Young blood back on the menu

Exclusive interview: Ambrosia getting back to business after FDA warning.

Research has demonstrated that giving old mice blood transfusions from younger mice shows signs of regenerating brain, muscle, and other tissues and boosting cognitive and physical performance. This has led to obvious questions around the procedure’s potential to combat the effects of aging in humans. [1]

Following the conclusion of a clinical trial in 2018, controversial start-up Ambrosia opened a clinic in San Francisco – offering infusions of young blood plasma from young donors to people aged 30 and older. According to the company’s web site, its trial found “statistically significant improvements in biomarkers related to Alzheimer’s disease, cancer, inflammation, and stem cells” after a single treatment.

“Young plasma, as found in our clinical trial, produces a number of objective improvements in blood tests,” Ambrosia’s founder and CEO, Jesse Karmazin told us. “The mechanistic details were identified in mouse studies, they are numerous and consistent.”

Last year, the US Food and Drug Administration issued a warning about plasma infusions, stating that they had “no proven clinical benefit” to the treatment of aging. Following the announcement in February 2019, Ambrosia stopped providing the procedure but its clinic was back up and running again just a few months later.

“The FDA did not research their announcement,” says Karmazin. “We were not contacted to provide data on safety or efficacy before it was published on February 19, 2019. According to the CDC, most patients who receive transfusions have no side effects.”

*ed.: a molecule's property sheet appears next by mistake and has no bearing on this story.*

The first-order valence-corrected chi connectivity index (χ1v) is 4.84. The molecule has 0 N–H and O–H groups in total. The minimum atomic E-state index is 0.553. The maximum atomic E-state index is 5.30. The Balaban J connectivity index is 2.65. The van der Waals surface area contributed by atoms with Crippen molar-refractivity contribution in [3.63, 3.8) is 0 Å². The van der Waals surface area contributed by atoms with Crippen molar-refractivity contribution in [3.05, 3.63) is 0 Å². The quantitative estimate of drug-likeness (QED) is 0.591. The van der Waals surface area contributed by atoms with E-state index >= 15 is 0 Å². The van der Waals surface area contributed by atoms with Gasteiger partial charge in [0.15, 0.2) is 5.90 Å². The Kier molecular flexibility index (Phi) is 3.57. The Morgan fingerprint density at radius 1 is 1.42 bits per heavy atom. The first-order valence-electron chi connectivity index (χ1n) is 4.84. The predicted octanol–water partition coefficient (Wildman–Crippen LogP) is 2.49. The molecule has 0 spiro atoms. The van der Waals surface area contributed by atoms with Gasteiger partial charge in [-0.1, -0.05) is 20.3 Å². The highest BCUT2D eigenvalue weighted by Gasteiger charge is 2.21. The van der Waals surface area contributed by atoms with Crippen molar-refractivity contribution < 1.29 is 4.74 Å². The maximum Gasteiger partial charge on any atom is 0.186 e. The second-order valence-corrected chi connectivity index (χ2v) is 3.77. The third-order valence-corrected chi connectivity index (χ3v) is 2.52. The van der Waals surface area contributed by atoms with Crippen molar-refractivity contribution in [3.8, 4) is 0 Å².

Following the announcement, Karmazin contacted both the FDA and his lawyers.

“The FDA’s announcement does not mention Ambrosia and it contains no requirements,” he adds. “The lawyers, who are experts in DC in the regulatory laws of medicine, unanimously told me our business is legal.”

According to Karmazin, Ambrosia has not raised any funding to date and is debt-free.

“Our business is operational and scalable,” he says. “I would welcome investment, but we are profitable treating patients currently.”

Whether Rolling Stones guitarist Keith Richards has been in touch with Ambrosia or not we decided not to ask, but the subject of using young blood to address aging is not going to go away. Transfusing patients with young blood is a very broad approach but companies like Alkahest and many research projects are also exploring blood plasma at a molecular level with a view to developing targeted approaches that may yield more specific treatments. [2]

The subject will be addressed later this month in a pre-conference workshop at the Longevity Therapeutics Summit in San Francisco.

[1] https://www.ncbi.nlm.nih.gov/pmc/articles/PMC5836258/

[2] https://www.pnas.org/content/116/25/12524

Image credit: Michael J P / Shutterstock.com
Danny Sullivan
Contributing Editor Danny has worked in technology communications for more than 15 years, spanning Europe and North America. From bionics and lasers to software and pharmaceuticals – and everything in between – he’s covered it all. Danny has wide experience of technology publishing and technical writing and has specific interest in the transfer from idea to market.

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